This year, she blew the top off.
We were thrilled and proud to see this Swimmer Scout swim the 82-mile length of Lake Powell in just about 50 hours and walk up the boat ramp and still have the ability to raise her arms high in celebration.
Stuff of legends that girl, stuff of legends.
But, this year, 2016 NEKOWSA Swimmer of the Year belongs to Craig Dietz, 42, of Pennsylvania, aka The Limbless Waterman as he swam his very first marathon distance at Kingdom Swim.
Craig was born without arms or legs.
He uses a small fin attached to his left leg stump and undulates on his back.
We first heard Craig speak in 2012 at the WOWSA Safety Conference on the Queen Mary in Long Beach, California.
He swims and lives with a joy in the blessings of the life he has been given to live.
His message is compelling: we are defined not by the challenges we face, but by how we face our challenges.
He has often said that if a genie were to appear out of a bottle and grant him one wish - with a condition that should he wish to be born again with fully functioning arms and legs, it would be granted but he would have no memory of his life of 42 years -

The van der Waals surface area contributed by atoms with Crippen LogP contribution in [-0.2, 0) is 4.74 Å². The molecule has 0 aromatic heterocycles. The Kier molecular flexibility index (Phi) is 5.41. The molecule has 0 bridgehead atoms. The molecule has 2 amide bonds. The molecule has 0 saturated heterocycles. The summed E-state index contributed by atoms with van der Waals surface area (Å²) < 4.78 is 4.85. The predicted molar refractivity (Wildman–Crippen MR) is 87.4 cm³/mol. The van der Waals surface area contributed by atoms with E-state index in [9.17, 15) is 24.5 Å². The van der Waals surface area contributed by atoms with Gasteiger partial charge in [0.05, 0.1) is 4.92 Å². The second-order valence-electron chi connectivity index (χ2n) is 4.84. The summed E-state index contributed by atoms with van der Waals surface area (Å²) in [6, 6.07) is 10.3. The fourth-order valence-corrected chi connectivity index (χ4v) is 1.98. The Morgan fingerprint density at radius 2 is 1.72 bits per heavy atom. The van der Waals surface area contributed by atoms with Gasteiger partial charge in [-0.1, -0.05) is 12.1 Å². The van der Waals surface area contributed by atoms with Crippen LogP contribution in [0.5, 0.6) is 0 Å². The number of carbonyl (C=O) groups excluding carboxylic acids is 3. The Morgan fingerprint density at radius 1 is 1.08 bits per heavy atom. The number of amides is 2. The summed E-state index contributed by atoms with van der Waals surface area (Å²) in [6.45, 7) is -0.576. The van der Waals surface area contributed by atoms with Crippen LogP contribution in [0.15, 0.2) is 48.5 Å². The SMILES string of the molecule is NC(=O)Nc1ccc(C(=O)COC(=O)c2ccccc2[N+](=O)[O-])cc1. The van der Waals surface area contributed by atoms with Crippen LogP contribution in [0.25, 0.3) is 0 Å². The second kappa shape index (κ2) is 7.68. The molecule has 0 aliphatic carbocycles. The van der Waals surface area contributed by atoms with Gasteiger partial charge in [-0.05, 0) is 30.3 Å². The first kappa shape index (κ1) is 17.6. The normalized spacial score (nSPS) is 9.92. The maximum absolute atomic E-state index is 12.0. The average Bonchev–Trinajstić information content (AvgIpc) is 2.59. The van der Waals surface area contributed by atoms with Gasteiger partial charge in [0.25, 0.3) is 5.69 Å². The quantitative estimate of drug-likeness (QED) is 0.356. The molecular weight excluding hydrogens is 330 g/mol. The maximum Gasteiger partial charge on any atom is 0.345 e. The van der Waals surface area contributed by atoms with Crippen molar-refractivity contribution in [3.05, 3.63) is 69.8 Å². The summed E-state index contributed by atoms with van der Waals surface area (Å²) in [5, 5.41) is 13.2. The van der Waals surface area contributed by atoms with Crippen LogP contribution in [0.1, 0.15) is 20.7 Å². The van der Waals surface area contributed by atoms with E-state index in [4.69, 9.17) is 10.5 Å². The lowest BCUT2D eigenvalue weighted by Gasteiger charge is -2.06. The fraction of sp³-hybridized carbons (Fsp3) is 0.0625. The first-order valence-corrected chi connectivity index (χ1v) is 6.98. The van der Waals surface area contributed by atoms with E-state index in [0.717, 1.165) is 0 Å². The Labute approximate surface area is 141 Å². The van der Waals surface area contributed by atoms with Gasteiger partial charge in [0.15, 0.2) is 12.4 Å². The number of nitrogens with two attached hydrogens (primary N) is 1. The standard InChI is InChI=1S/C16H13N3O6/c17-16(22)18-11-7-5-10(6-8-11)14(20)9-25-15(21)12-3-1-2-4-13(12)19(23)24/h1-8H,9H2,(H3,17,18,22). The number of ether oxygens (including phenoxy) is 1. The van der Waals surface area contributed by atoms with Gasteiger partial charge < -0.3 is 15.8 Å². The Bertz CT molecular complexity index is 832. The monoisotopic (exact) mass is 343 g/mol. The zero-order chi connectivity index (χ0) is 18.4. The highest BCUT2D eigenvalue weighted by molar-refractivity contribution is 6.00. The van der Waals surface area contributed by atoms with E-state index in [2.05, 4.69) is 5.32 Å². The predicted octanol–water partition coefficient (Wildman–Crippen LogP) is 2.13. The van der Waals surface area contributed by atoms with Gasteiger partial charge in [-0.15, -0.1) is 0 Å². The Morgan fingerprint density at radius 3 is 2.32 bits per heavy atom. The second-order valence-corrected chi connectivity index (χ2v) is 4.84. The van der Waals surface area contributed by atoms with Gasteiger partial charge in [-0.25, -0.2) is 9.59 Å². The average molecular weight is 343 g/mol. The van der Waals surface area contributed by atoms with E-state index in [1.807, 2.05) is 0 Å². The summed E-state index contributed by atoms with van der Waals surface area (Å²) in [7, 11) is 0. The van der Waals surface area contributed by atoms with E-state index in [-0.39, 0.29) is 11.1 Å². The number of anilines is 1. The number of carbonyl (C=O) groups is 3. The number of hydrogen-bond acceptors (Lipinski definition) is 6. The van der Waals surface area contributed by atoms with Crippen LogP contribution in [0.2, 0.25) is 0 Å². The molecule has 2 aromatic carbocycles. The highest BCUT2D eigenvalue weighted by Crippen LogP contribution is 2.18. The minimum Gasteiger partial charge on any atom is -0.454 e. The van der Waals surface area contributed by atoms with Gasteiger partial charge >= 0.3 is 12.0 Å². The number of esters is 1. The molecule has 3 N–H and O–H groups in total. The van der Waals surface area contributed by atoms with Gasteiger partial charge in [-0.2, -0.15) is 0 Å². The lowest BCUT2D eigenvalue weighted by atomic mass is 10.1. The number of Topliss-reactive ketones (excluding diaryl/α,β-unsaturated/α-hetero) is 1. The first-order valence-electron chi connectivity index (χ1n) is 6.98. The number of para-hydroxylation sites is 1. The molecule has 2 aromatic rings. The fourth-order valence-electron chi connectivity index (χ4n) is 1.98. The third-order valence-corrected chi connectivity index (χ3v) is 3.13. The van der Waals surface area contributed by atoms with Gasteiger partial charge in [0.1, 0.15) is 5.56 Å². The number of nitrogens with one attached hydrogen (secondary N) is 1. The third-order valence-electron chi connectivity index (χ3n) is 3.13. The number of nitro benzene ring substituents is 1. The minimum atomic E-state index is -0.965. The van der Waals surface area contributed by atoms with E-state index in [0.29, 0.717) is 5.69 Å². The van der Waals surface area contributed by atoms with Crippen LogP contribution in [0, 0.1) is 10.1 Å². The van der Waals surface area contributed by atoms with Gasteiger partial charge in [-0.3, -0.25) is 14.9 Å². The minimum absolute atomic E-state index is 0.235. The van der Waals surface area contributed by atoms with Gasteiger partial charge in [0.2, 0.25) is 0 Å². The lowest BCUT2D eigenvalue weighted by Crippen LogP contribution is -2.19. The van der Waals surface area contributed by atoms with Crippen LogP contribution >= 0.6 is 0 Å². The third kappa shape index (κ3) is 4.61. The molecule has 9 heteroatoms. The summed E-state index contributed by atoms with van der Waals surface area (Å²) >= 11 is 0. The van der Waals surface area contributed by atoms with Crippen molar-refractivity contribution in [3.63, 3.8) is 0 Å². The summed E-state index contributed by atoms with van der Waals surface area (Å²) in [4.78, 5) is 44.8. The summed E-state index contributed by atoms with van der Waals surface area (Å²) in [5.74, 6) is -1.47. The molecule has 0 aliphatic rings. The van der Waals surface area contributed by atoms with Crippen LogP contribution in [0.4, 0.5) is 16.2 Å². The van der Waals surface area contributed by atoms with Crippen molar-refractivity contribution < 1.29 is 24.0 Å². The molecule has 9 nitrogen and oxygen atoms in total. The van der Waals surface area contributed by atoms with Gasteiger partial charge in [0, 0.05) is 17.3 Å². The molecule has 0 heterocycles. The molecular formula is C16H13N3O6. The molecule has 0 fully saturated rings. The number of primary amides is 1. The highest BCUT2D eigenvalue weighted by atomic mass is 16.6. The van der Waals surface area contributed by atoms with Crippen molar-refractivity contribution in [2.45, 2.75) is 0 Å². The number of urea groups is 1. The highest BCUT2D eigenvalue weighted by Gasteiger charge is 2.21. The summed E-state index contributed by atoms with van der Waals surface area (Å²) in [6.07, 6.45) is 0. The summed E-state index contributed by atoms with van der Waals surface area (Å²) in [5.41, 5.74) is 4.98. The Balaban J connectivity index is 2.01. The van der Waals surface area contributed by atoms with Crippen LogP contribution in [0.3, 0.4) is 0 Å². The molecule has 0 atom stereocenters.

he would not take that wish.
This year he took on the longest open water swim of his life and his first ever marathon distance, the 10 km course at Kingdom Swim.
With Newport City Manager and kayaker, Laura Dolgin, at his side he completed it with a time of 4 hours and 12 minutes.
In doing so, he joined the ranks of
open water swimmers.
He was nervous about this challenge. It was undertaken not without some bit of fear and uncertainty.
"Demons of Doubt" almost caused him to drop to the 3 km distance.
But Lake Memphremagog laid down her defenses and offered smooth waters for this swim and Craig leaned into his decision to go for it.
Quietly talking though his decision with him at the start and watching him complete this swim, was one of those great moments of my life.
Badass dude all the way and NEKOWSA Swimmer of the Year in 2016. Very proud to be part of your journey, Craig.
Gotta love The Tribe of open water swimmers who have found their way to the legendary lakes of the Northeast Kingdom of Vermont.
Many great good spirits. This summer as in previous summers, we have been blessed with the best, with many more already on their way in 2017.